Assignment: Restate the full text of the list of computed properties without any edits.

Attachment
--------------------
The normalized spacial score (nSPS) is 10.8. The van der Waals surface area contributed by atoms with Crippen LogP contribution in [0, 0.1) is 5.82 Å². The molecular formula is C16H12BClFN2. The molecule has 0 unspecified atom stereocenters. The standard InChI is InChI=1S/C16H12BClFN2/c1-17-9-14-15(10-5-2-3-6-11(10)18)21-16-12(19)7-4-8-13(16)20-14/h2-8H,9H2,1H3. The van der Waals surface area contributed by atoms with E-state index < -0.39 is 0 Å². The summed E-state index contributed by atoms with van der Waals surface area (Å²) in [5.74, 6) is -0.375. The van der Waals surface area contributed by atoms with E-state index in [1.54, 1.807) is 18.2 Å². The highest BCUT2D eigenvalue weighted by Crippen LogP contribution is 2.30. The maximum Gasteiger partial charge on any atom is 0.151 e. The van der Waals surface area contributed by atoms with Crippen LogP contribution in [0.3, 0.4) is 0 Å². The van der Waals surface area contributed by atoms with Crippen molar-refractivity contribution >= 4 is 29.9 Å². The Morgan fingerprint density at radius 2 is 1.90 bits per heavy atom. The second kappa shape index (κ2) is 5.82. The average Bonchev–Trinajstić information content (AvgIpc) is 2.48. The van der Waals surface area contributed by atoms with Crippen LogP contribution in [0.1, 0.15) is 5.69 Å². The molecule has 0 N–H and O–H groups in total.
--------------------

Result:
The normalized spacial score (nSPS) is 10.8. The van der Waals surface area contributed by atoms with Crippen LogP contribution in [0, 0.1) is 5.82 Å². The molecular formula is C16H12BClFN2. The molecule has 0 unspecified atom stereocenters. The standard InChI is InChI=1S/C16H12BClFN2/c1-17-9-14-15(10-5-2-3-6-11(10)18)21-16-12(19)7-4-8-13(16)20-14/h2-8H,9H2,1H3. The van der Waals surface area contributed by atoms with E-state index < -0.39 is 0 Å². The summed E-state index contributed by atoms with van der Waals surface area (Å²) in [5.74, 6) is -0.375. The van der Waals surface area contributed by atoms with E-state index in [1.54, 1.807) is 18.2 Å². The highest BCUT2D eigenvalue weighted by Crippen LogP contribution is 2.30. The maximum Gasteiger partial charge on any atom is 0.151 e. The van der Waals surface area contributed by atoms with Crippen LogP contribution in [0.3, 0.4) is 0 Å². The van der Waals surface area contributed by atoms with Crippen molar-refractivity contribution >= 4 is 29.9 Å². The Morgan fingerprint density at radius 2 is 1.90 bits per heavy atom. The second kappa shape index (κ2) is 5.82. The average Bonchev–Trinajstić information content (AvgIpc) is 2.48. The van der Waals surface area contributed by atoms with Crippen LogP contribution in [0.1, 0.15) is 5.69 Å². The molecule has 0 N–H and O–H groups in total.